Estimated reading time: 4 minutes, 31 seconds

With the increasing availability of Web-based fundraising software, also known as software as a service (SaaS), non-profit groups now have the option of paying a monthly fee to use fundraising software rather than having to purchase the software and install it, maintain it, and support it themselves.

"We don't have an IT department, and we can't afford to hire someone to take care of our software," says Donna Salacuse, donations manager for Voice of the Faithful, a Catholic lay organization based in Newton, Massachusetts. Previously, before installing DonorPerfect Online, the fundraising database had been written in Microsoft Access, "and we had constant problems backing up the server. We decided we really needed to move to the online hosted application."


Indeed, one of the biggest reasons that non-profit organizations move to a hosted online fundraising solution is cost. But to ensure a successful transition to SaaS, professionals in charge of fundraising and donors at non-profits recommend following five critical steps:

Know your needs
Exactly what kind of fundraising do you do? Is it mostly direct mail? Is it event-based? Do you encourage on-line contributions from donors? Do a complete inventory of your fundraising needs and methods, and go down the checklist with all potential fundraising vendors. Be warned: some functionality may only be available by purchasing software to use on-site, as opposed to subscribing to an online solution.

"Every organization has its own fundraising needs, and so you need to be very specific when you talk to vendors, and when evaluate their products," says Pam King, executive director of Childcare Resources of Indian River, in Indian River, Florida. "In our case, we needed to make sure that the software could handle our gift shop, the fact that we resell tickets to the theatre, and that we have lots of volunteers who are also donors."

Check customer references
This is an absolutely essential step. Even if, as you suspect, the references will be hand-picked to reflect a positive view of the vendor's products and services, talking to other customers can be very helpful. For starters, they can tell if you your plans for using it are appropriate given the product's features. They will often be candid in ways the vendor doesn't anticipate when it gives out their names. "Absolutely, talk to others who use the product, and be especially careful to ask about technical support," says King.

Add up all the costs
One of the advantages of SaaS is that expenses related to the service are much more predictable. Yet sometimes there will be some hidden costs. There's training, for example. Even when provided free from the vendor, it still takes up valuable staff time. Sometimes there are consulting services needed to customize the service to meet the specific needs of your organization. And – given the high degree of turnover of volunteers at most non-profit organizations – the cost of retraining, and retraining again, as volunteers move in and out of your offices can be prohibitive, especially if the service is less than intuitive to learn and use. "Our previous fundraising software required me to go offsite for a week to get trained on it," says King. "Given that we have a lot of volunteers and that turnover is relatively high, that was a big negative."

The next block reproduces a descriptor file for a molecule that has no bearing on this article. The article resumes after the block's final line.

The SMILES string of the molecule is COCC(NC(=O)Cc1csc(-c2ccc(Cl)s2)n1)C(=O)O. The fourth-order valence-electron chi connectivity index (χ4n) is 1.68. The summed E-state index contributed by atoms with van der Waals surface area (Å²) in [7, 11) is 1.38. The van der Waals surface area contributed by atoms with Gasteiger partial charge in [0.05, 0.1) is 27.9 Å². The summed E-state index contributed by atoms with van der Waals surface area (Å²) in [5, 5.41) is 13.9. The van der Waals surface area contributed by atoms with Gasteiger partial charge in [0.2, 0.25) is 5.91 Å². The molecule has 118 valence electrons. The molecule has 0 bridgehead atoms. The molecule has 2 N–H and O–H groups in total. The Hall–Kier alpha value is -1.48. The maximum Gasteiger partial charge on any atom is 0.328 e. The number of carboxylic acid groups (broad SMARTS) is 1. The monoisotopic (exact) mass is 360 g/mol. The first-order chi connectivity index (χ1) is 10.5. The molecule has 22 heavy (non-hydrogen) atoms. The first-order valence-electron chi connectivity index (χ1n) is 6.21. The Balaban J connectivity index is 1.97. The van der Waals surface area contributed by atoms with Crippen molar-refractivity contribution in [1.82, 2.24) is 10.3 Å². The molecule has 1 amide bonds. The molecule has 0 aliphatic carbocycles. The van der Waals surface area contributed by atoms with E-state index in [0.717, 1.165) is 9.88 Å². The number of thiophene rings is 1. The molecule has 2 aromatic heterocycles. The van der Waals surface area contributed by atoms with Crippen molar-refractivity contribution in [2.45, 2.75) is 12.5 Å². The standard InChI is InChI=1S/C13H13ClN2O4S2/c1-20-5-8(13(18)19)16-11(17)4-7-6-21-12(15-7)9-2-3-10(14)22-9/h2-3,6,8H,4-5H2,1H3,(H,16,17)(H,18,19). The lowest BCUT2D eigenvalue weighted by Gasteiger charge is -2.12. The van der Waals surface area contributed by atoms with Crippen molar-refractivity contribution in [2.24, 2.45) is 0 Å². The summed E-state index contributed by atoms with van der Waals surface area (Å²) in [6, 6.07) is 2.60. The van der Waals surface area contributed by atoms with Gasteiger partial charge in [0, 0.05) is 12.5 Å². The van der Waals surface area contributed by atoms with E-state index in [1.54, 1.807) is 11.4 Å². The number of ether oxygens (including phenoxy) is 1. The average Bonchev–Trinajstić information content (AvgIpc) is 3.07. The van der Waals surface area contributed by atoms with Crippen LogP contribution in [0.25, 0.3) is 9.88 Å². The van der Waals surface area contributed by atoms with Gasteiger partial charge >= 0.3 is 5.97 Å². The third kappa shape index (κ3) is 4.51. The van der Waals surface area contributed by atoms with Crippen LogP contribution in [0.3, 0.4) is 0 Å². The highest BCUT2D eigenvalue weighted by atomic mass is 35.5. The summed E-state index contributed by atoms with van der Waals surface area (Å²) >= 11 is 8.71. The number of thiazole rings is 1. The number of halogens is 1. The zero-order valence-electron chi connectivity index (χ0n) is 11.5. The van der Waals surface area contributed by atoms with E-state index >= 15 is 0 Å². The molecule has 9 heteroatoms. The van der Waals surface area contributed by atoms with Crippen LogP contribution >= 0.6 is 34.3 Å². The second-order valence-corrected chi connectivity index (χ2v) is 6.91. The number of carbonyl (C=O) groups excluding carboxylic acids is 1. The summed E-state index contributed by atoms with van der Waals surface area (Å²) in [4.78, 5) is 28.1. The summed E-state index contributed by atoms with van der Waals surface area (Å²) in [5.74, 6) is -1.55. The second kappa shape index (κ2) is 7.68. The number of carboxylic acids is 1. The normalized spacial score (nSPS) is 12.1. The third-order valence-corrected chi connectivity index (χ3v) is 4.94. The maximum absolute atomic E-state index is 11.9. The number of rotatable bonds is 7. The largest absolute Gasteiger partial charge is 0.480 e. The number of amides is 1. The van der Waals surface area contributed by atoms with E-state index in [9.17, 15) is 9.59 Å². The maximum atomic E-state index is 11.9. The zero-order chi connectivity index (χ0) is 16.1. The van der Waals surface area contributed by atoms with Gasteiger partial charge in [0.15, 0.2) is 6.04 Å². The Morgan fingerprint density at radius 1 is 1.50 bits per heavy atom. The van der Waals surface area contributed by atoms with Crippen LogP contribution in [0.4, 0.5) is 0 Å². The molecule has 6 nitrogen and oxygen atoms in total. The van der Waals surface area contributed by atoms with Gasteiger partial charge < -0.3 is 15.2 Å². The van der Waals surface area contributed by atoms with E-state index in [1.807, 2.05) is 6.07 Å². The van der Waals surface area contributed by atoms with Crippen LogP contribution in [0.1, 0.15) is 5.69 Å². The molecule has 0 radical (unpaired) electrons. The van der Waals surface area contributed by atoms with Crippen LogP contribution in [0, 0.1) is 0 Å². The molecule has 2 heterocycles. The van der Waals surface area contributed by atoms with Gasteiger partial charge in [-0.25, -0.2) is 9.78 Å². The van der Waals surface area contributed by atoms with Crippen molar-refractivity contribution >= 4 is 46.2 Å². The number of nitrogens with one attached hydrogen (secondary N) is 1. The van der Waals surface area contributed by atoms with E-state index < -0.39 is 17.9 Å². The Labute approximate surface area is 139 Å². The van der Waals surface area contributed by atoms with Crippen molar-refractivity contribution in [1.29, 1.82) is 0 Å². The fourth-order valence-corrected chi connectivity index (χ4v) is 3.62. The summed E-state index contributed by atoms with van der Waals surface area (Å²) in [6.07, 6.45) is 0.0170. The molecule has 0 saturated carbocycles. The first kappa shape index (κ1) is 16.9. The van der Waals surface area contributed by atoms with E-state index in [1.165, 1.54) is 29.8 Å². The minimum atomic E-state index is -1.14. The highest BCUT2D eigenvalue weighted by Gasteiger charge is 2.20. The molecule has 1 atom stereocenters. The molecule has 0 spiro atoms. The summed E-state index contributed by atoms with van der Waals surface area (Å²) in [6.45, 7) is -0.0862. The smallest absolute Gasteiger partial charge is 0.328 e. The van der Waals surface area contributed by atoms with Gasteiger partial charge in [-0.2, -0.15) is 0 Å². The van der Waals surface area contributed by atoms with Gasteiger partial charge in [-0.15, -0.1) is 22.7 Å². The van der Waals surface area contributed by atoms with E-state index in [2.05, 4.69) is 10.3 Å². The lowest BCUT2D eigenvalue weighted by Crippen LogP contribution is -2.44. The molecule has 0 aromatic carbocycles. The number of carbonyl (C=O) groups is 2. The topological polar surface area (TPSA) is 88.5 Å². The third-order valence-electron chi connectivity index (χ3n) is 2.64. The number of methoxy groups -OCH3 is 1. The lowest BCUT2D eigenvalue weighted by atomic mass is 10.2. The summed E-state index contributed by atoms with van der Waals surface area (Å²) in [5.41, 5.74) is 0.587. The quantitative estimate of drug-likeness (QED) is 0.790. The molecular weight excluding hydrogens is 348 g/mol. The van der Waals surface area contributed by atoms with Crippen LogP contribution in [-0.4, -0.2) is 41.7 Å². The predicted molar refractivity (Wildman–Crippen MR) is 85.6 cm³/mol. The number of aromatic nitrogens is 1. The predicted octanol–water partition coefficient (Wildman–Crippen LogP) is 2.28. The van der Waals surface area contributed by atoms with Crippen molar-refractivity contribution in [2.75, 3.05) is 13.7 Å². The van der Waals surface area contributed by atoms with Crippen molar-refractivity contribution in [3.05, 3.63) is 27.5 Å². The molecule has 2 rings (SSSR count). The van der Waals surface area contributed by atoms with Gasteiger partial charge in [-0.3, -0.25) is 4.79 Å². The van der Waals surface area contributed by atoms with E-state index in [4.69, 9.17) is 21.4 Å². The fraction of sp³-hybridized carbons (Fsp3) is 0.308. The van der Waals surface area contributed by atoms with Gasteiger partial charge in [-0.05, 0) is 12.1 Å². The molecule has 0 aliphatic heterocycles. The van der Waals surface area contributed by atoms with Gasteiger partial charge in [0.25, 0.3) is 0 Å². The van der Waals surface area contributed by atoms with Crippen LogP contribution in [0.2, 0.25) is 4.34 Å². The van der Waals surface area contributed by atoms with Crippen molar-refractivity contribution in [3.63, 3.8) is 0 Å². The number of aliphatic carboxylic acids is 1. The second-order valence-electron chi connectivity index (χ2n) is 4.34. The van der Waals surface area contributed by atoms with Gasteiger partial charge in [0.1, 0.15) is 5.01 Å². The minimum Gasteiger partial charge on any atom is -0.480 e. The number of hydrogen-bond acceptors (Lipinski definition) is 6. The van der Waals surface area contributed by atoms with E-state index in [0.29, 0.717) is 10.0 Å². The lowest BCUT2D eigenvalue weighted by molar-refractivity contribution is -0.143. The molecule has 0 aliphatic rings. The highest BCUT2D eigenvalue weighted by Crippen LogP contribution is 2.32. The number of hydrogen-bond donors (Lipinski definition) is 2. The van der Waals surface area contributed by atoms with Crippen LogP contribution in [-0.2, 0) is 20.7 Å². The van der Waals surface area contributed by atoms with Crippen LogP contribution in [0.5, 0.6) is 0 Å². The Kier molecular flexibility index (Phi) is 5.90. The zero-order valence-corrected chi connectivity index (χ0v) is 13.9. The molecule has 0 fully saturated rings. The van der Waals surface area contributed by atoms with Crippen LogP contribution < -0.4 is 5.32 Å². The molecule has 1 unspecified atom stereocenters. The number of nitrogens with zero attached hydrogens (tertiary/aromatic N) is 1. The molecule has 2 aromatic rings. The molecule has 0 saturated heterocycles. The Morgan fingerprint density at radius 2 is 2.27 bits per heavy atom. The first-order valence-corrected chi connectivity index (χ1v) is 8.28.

Make sure you can easily import data
This is essential. Most non-profits have some existing way of managing donors or fundraising activities, even if it's as rudimentary as an Excel spreadsheet. To be able to automatically move this data into an online fundraising service without excessive manual intervention should be a key determinant of which service you subscribe to. Ken Meifert, director of membership and sales at the National Baseball Hall of Fame and Museum, in Cooperstown, New York, says that he frequently must import Excel and text file from "list swaps" with other organizations for direct mail campaigns, and it's essential that his fundraising program – he chose Blackbaud – be able to easily accommodate that. "And when we first brought in the software we had to a do a major data conversation, so the ability of Blackbaud to accept data in a number of formats was essential," says Meifert.

Take it for a test drive
One of the best things about SaaS is that most vendors will agree to provide you with a free no-obligation trial period – usually 30 days – where you can get a complimentary account to see how you like the service. Even on those rare occasions when a vendor won't agree to this, the very nature of SaaS means that it is a very low-risk proposition to test out how well the system works for you. There's no software to purchase or install, no additional hardware to invest in. As long as you were able to easily import your data into the service (see #4) you've lost very little time and effort.

The number of Web-based fundraising software available has steadily increased in recent years, creating ever more choices for non-profit organizations. Although some of these SaaS offerings are from new vendors, many of them are from existing fundraising software providers who are offering online versions of their tried-and-true products. Either way the range of options for you to choose from is expanding – and increasing the likelihood that you'll find something that fits your specific needs. Last modified on Sunday, 19 May 2013
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